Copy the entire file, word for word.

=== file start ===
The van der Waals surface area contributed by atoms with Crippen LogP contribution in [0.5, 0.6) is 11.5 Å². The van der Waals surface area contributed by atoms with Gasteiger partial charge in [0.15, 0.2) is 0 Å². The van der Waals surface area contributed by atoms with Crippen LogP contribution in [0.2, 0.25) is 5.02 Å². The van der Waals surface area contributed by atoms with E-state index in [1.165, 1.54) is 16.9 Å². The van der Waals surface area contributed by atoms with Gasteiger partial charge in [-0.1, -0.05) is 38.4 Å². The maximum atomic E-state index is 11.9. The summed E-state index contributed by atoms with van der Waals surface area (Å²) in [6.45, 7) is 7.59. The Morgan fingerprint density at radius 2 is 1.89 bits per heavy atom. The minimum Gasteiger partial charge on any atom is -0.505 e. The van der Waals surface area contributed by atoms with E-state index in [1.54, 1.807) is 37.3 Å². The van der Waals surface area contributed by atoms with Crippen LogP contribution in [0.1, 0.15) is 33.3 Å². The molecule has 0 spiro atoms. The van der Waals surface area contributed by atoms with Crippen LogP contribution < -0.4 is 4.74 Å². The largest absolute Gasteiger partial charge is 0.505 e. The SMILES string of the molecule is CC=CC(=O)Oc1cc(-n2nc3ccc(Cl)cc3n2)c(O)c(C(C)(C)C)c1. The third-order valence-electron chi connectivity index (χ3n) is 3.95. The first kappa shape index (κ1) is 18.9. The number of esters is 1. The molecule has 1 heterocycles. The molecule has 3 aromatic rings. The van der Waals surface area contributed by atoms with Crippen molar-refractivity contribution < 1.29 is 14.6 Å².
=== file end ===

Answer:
The van der Waals surface area contributed by atoms with Crippen LogP contribution in [0.5, 0.6) is 11.5 Å². The van der Waals surface area contributed by atoms with Gasteiger partial charge in [0.15, 0.2) is 0 Å². The van der Waals surface area contributed by atoms with Crippen LogP contribution in [0.2, 0.25) is 5.02 Å². The van der Waals surface area contributed by atoms with E-state index in [1.165, 1.54) is 16.9 Å². The van der Waals surface area contributed by atoms with Gasteiger partial charge in [-0.1, -0.05) is 38.4 Å². The maximum atomic E-state index is 11.9. The summed E-state index contributed by atoms with van der Waals surface area (Å²) in [6.45, 7) is 7.59. The Morgan fingerprint density at radius 2 is 1.89 bits per heavy atom. The minimum Gasteiger partial charge on any atom is -0.505 e. The van der Waals surface area contributed by atoms with E-state index in [1.54, 1.807) is 37.3 Å². The van der Waals surface area contributed by atoms with Crippen LogP contribution in [0.1, 0.15) is 33.3 Å². The molecule has 0 spiro atoms. The van der Waals surface area contributed by atoms with Crippen LogP contribution < -0.4 is 4.74 Å². The largest absolute Gasteiger partial charge is 0.505 e. The SMILES string of the molecule is CC=CC(=O)Oc1cc(-n2nc3ccc(Cl)cc3n2)c(O)c(C(C)(C)C)c1. The third-order valence-electron chi connectivity index (χ3n) is 3.95. The first kappa shape index (κ1) is 18.9. The number of esters is 1. The molecule has 1 heterocycles. The molecule has 3 aromatic rings. The van der Waals surface area contributed by atoms with Crippen molar-refractivity contribution < 1.29 is 14.6 Å².